Author Topic: Time to lock in the interest rates?  (Read 1448 times)

MoonPilgrim

  • 5 O'Clock Shadow
  • *
  • Posts: 78
Time to lock in the interest rates?
« on: June 19, 2013, 01:43:03 PM »
I have a HELOC on a rental property at 6%, with an option to lock at 0.75% higher than my current rate.  My balance is $28K, and I anticipate it will take two years to pay down.  It sounds like rates might start increasing soon--do you all think it's time to lock in, or is it premature?  I plan on keeping the HELOC account open as a part of my fall-back-last-resort-emergency-catastrophe strategy.


tooqk4u22

  • Handlebar Stache
  • *****
  • Posts: 2199
Re: Time to lock in the interest rates?
« Reply #1 on: June 19, 2013, 02:55:37 PM »
If you plan on paying it off in two years then no don't refinance.  Long term rates may be on the rise but short term rates are not - HELOCs are based on either LIBOR or Prime and both are primarily driven by the fed funds rate. It is unlikely that your HELOC will increase at all in the next year and not more than 0.75% in the second year - so average of 0.375% over two years based on current balance (actual will be less when factoring payments).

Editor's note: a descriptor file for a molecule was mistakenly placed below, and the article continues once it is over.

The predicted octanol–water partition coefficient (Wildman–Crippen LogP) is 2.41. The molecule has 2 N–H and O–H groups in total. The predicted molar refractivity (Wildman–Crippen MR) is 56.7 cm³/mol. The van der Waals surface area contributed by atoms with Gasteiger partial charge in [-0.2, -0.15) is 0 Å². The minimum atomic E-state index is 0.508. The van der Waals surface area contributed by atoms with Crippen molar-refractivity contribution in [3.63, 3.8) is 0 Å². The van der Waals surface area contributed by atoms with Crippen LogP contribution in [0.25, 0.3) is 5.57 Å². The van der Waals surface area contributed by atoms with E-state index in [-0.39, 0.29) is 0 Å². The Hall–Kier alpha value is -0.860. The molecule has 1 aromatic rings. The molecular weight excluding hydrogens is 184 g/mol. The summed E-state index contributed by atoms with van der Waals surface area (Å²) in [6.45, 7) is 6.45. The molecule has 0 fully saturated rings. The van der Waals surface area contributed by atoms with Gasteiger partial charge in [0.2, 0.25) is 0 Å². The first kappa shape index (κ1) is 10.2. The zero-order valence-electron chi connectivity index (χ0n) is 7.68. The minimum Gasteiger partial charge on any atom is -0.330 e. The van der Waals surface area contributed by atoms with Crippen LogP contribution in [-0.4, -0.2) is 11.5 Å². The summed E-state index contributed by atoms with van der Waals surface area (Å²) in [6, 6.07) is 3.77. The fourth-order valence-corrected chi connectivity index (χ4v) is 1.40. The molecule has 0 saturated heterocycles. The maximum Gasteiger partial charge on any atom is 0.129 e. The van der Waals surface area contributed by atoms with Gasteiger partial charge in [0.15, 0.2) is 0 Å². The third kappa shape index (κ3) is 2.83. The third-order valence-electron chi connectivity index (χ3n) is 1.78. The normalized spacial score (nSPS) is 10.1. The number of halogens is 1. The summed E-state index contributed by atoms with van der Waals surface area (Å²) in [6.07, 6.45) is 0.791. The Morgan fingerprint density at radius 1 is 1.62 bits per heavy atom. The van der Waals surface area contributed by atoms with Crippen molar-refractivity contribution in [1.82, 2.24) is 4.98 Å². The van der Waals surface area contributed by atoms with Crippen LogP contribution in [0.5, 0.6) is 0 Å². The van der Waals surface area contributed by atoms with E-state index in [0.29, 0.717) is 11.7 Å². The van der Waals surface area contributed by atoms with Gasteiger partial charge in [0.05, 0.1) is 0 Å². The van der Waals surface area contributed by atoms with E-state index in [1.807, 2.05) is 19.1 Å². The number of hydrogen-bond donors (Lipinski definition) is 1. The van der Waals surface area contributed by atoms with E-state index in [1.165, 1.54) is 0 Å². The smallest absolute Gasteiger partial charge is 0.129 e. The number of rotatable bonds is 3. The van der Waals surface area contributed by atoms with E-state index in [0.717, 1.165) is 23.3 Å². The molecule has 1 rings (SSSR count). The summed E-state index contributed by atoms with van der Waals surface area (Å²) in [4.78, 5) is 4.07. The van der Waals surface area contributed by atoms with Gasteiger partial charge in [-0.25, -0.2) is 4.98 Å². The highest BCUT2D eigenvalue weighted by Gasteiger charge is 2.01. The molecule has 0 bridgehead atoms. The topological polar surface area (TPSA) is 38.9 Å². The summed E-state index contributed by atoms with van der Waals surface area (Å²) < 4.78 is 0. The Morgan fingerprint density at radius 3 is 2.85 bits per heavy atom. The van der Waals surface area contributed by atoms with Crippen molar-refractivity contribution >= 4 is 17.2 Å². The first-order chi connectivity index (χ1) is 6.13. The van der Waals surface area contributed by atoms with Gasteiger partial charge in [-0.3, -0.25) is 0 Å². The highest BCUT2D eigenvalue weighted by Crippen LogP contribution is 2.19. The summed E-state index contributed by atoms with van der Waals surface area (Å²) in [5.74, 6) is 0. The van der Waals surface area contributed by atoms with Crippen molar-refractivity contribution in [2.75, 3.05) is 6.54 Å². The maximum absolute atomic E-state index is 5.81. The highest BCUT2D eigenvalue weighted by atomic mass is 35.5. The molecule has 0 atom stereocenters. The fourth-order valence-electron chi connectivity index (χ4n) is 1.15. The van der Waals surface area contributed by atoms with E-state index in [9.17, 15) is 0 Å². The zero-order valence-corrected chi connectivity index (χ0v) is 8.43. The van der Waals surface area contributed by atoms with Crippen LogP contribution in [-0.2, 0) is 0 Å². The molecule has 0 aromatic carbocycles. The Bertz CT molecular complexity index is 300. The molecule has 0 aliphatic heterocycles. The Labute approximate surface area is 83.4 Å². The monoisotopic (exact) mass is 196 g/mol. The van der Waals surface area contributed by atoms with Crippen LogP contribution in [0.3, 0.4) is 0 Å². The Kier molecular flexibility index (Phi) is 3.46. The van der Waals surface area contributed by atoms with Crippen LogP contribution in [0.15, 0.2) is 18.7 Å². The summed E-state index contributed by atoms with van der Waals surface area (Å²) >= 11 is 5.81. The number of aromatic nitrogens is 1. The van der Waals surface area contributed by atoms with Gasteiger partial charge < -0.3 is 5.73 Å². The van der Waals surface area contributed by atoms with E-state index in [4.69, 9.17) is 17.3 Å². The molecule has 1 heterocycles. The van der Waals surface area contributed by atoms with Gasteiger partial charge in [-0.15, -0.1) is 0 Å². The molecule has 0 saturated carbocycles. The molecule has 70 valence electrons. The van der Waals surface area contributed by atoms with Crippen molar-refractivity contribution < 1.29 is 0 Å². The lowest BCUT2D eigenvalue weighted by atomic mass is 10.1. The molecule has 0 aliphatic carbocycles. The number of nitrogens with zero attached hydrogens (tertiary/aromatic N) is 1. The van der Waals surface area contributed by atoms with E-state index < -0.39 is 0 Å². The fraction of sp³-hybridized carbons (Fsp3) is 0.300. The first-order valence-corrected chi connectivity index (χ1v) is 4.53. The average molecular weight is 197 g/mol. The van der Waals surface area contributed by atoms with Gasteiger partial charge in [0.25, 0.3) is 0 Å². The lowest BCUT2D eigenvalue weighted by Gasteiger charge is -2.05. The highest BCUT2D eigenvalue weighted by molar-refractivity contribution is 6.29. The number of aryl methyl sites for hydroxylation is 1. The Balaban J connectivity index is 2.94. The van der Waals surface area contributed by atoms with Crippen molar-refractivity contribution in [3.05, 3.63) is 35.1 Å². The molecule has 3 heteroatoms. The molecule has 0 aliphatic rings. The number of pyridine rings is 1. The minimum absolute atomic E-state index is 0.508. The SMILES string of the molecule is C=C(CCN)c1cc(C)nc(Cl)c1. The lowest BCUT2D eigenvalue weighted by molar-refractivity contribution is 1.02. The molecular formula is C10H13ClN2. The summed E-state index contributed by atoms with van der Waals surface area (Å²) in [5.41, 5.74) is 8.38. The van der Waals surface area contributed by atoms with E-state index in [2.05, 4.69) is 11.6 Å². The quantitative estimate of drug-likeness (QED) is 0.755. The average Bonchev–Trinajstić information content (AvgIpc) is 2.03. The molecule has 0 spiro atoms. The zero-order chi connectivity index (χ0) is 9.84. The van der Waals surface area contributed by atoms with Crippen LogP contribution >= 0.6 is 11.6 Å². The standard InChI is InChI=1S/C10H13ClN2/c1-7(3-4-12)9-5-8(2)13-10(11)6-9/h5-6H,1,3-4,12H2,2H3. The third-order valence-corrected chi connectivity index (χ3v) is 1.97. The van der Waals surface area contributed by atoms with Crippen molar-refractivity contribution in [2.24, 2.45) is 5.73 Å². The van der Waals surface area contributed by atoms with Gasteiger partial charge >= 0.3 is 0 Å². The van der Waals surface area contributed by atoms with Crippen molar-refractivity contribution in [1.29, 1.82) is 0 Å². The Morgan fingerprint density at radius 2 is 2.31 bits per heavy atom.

This is assuming you are in the US though, which you may not be given your rate - that would be prime+2.75%- that seems very high to me.  FWIW - my HELOC is AT 2.75% on my primary residence, there should be a premium for the rental but not that much.

MoonPilgrim

  • 5 O'Clock Shadow
  • *
  • Posts: 78
Re: Time to lock in the interest rates?
« Reply #2 on: June 20, 2013, 06:32:21 AM »
Thanks!  Yes, I'm in the US, and I had a really hard time finding a lender who would do a non-owner occupied HELOC for a home valued at less than $50K.  I'm in an area with low home prices, but decent rent (high demand due to nearby universities). 

I was ready to buy my second rental, and needed to leverage my first income property (owned free and clear) to get the cash for the down payment.  I had more equity in the rental than my primary residence, so that's just how things worked out.  The cash flow from the two properties should help get the balance paid down.